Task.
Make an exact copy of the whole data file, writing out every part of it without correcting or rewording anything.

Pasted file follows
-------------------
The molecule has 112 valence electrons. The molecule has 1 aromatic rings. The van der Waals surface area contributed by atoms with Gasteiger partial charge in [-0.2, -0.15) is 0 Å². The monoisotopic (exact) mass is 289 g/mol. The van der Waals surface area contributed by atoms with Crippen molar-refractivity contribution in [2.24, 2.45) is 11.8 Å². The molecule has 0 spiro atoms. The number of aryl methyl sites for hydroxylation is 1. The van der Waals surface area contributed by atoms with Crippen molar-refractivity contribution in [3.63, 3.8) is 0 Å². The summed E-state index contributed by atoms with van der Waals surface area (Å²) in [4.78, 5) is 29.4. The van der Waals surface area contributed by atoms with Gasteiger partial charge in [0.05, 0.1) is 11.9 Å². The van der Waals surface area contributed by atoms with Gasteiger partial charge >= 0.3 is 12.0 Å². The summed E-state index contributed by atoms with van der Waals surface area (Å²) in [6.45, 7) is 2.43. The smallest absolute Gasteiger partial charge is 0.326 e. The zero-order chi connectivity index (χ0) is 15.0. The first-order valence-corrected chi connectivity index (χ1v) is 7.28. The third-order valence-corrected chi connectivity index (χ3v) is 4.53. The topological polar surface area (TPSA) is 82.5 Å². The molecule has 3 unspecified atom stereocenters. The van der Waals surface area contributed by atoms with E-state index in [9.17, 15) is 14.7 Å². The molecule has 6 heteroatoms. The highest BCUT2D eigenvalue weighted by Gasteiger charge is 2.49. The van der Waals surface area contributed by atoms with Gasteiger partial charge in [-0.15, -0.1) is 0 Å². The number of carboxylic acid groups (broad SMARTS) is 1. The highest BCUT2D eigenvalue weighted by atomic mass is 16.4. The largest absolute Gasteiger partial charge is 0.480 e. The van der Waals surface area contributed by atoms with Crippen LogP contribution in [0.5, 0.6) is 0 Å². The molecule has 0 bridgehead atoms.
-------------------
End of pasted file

The molecule has 112 valence electrons. The molecule has 1 aromatic rings. The van der Waals surface area contributed by atoms with Gasteiger partial charge in [-0.2, -0.15) is 0 Å². The monoisotopic (exact) mass is 289 g/mol. The van der Waals surface area contributed by atoms with Crippen molar-refractivity contribution in [2.24, 2.45) is 11.8 Å². The molecule has 0 spiro atoms. The number of aryl methyl sites for hydroxylation is 1. The van der Waals surface area contributed by atoms with Crippen molar-refractivity contribution in [3.63, 3.8) is 0 Å². The summed E-state index contributed by atoms with van der Waals surface area (Å²) in [4.78, 5) is 29.4. The van der Waals surface area contributed by atoms with Gasteiger partial charge in [0.05, 0.1) is 11.9 Å². The van der Waals surface area contributed by atoms with Gasteiger partial charge >= 0.3 is 12.0 Å². The summed E-state index contributed by atoms with van der Waals surface area (Å²) in [6.45, 7) is 2.43. The smallest absolute Gasteiger partial charge is 0.326 e. The zero-order chi connectivity index (χ0) is 15.0. The first-order valence-corrected chi connectivity index (χ1v) is 7.28. The third-order valence-corrected chi connectivity index (χ3v) is 4.53. The topological polar surface area (TPSA) is 82.5 Å². The molecule has 3 unspecified atom stereocenters. The van der Waals surface area contributed by atoms with E-state index in [9.17, 15) is 14.7 Å². The molecule has 6 heteroatoms. The highest BCUT2D eigenvalue weighted by Gasteiger charge is 2.49. The van der Waals surface area contributed by atoms with Gasteiger partial charge in [-0.15, -0.1) is 0 Å². The number of carboxylic acid groups (broad SMARTS) is 1. The highest BCUT2D eigenvalue weighted by atomic mass is 16.4. The largest absolute Gasteiger partial charge is 0.480 e. The van der Waals surface area contributed by atoms with Crippen LogP contribution in [0.5, 0.6) is 0 Å². The molecule has 0 bridgehead atoms.